The Story of the Spritz

Pop, fizz, clink. Sipping our way through citrus season spritzes, from Italy to Brooklyn.

We sat down with Liz Rubin, Bi-Rite’s Category Manager for Wine, Beer, + Spirits, to learn more about the not so humble spritz.

We sat down with Liz Rubin, Bi-Rite’s Category Manager for Wine, Beer, + Spirits, to learn more about the not so humble spritz.

Let’s start with the basics: what is a spritz?

A spritz is a sparkling wine-based cocktail made with prosecco or a dry white wine, a bitter liqueur (amaro), soda water, and citrus. Many people think of the spritz as a summer drink, but traditionally, they’re enjoyed all year round and are best during California’s citrus season when the fruit component is at peak of season taste. Light, lower in ABV than a cocktail, and easy to drink, they’re a refreshing way to prepare your palate for delicious food and drink to come.

Where did the spritz come from?

The spritz has its origins in Veneto, Italy, where prosecco comes from. The story goes that the spritz originated during the 1800s when Austrians visiting Italy would dilute Italian wines with a “spritz” (German for “splash”) of soda water to make them lighter and more to their taste. As time went on, wine became prosecco, and Italians started to supplement the drink with fortified wines, and then liqueurs like amari (plural of amaro). In the 1950s, the Aperol Spritz (a recipe created by the brothers who owned Aperol) came bursting onto the scene and has been a staple at Italian aperitivo hour ever since.

What is an amaro?

An amaro is a bittersweet and syrupy liqueur, traditionally made from ingredients native to its place of origin. Campari and Aperol, for example, highlight the flavors of Northern Italy – sour orange, gentian root, and rhubarb root. Averna, another popular amaro, hails from Sicily and has notes of anise, citrus, juniper berries, myrtle, rosemary, and sage. Amari are used in cocktails from manhattans to spritzes, or can be sipped on their own.

Does the amaro used in a spritz need to be Italian? 

No. In fact, I’m so excited about some of the American amari I’ve been able to bring into the Markets lately. There are some really incredible domestic ones that are being made using traditional methods, with local foraged ingredients, highlighting the terroir from the immediate surroundings. Patrick Miller launched Faccia Brutto in Brooklyn, New York.  His small-batch products are made with ingredients sourced from New York and the North East with a goal of reviving old Italian recipes and methods, in the United States. Samantha Sheehan of Poe Wines focuses on California citrus as her main flavor enhancer. Both reflect a different take on the Italian classic and, I think, they make some of the most complex, delicious, and drinkable spritzes I’ve ever tasted.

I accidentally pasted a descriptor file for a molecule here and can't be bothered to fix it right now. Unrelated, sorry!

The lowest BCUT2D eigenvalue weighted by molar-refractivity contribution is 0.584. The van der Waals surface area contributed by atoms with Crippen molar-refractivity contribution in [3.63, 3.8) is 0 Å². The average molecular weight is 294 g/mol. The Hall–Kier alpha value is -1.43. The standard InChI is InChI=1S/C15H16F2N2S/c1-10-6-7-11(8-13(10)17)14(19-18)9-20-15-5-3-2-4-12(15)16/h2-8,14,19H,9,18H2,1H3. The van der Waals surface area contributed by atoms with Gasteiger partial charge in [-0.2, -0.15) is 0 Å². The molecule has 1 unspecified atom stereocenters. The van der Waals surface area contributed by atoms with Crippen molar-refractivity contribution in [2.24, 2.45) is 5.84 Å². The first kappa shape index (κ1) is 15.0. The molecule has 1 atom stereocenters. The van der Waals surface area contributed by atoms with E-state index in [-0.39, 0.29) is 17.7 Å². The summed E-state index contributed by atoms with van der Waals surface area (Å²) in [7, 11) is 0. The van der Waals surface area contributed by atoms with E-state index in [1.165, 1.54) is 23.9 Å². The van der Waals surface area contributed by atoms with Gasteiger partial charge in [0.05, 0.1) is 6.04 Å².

With all of the cocktail recipes out there, and with such an amazing selection of wines in the Market, why should we be drinking spritzes? What makes them special?

The spritz is delicious and refreshing, especially during citrus season! They’re really an easy cocktail to make at home. Unlike other cocktail recipes, the measurements aren’t exact, so it’s really about experimenting to find your own favorite flavors and combinations of wine, amaro, sparkling, and citrus.

What’s your favorite spritz recipe and why?

Bitter and sour are personally my favorite tastes – the more of both the better. I love a bitter amari (Faccia Brutto Alpino or the Fred Jerbis Bitter) with a dry prosecco and a good splash of Meyer lemon, makrut lime, or even oro blanco grapefruit. I’d even go so far as to make almost a daiquiri, with equal parts liqueur and tart citrus juice, then add just a splash of prosecco to slightly cut the bitterness. If you want to make a more traditional, or mainstream spritz with Campari or another aperitivo that has a more candied bitterness, I like 1.5 ounces liqueur to 2 ounces sparkling with just a teaspoon of your fresh citrus juice of choice.

OK, you have us convinced, we can’t wait to make spritzes this weekend. Anything else you want to tell us about the spritz?

I could literally talk about amari for hours, and don’t get me started on vermouth options and the difference between aperitivo and digestivo, or which amaro to use when in the spritz. If you want to geek out with me, shoot me an email at Besides that, I hope you spritz the day away sometime soon.


Related Content

Strawberry, Pecan and Goat Cheese Galette with Rhubarb Compote

Sweet strawberries and tart rhubarb are a classic spring recipe combo, but the addition of creamy goat cheese and a toasted pecan crust adds a little bit of savory to mix things up.

Potato, Parsnip, and Celery Root Soup

This is a great basic recipe that will nourish your soul and body.

Any-Green Pesto

Pesto with a springtime punch.

Kitchen Tricks: Whole chicken goodness

Spring for the whole bird.